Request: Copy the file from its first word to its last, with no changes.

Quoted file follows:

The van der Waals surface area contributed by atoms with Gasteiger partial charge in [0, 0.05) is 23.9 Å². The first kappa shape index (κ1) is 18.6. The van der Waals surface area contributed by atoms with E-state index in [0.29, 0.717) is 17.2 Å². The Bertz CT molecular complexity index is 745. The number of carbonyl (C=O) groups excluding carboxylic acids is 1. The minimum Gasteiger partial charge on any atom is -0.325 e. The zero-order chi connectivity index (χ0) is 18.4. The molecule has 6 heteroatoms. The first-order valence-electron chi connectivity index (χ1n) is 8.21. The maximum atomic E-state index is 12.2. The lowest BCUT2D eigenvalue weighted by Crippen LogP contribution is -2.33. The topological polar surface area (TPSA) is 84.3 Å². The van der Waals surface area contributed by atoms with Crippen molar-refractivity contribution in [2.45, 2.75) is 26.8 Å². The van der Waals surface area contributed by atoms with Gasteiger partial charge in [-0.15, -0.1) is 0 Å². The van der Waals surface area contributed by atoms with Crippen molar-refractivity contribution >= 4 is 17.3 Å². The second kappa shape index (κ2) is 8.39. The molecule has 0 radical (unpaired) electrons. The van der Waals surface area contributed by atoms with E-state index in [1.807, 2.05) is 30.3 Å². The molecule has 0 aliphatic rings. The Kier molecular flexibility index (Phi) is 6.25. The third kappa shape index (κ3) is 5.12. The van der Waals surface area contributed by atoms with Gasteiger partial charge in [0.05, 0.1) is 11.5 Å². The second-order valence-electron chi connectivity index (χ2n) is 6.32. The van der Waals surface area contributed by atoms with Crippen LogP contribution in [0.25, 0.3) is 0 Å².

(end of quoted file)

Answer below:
The van der Waals surface area contributed by atoms with Gasteiger partial charge in [0, 0.05) is 23.9 Å². The first kappa shape index (κ1) is 18.6. The van der Waals surface area contributed by atoms with E-state index in [0.29, 0.717) is 17.2 Å². The Bertz CT molecular complexity index is 745. The number of carbonyl (C=O) groups excluding carboxylic acids is 1. The minimum Gasteiger partial charge on any atom is -0.325 e. The zero-order chi connectivity index (χ0) is 18.4. The molecule has 6 heteroatoms. The first-order valence-electron chi connectivity index (χ1n) is 8.21. The maximum atomic E-state index is 12.2. The lowest BCUT2D eigenvalue weighted by Crippen LogP contribution is -2.33. The topological polar surface area (TPSA) is 84.3 Å². The van der Waals surface area contributed by atoms with Crippen molar-refractivity contribution in [2.45, 2.75) is 26.8 Å². The van der Waals surface area contributed by atoms with Gasteiger partial charge in [-0.15, -0.1) is 0 Å². The van der Waals surface area contributed by atoms with Crippen molar-refractivity contribution >= 4 is 17.3 Å². The second kappa shape index (κ2) is 8.39. The molecule has 0 radical (unpaired) electrons. The van der Waals surface area contributed by atoms with E-state index in [1.807, 2.05) is 30.3 Å². The molecule has 0 aliphatic rings. The Kier molecular flexibility index (Phi) is 6.25. The third kappa shape index (κ3) is 5.12. The van der Waals surface area contributed by atoms with Gasteiger partial charge in [0.05, 0.1) is 11.5 Å². The second-order valence-electron chi connectivity index (χ2n) is 6.32. The van der Waals surface area contributed by atoms with Crippen LogP contribution in [0.25, 0.3) is 0 Å².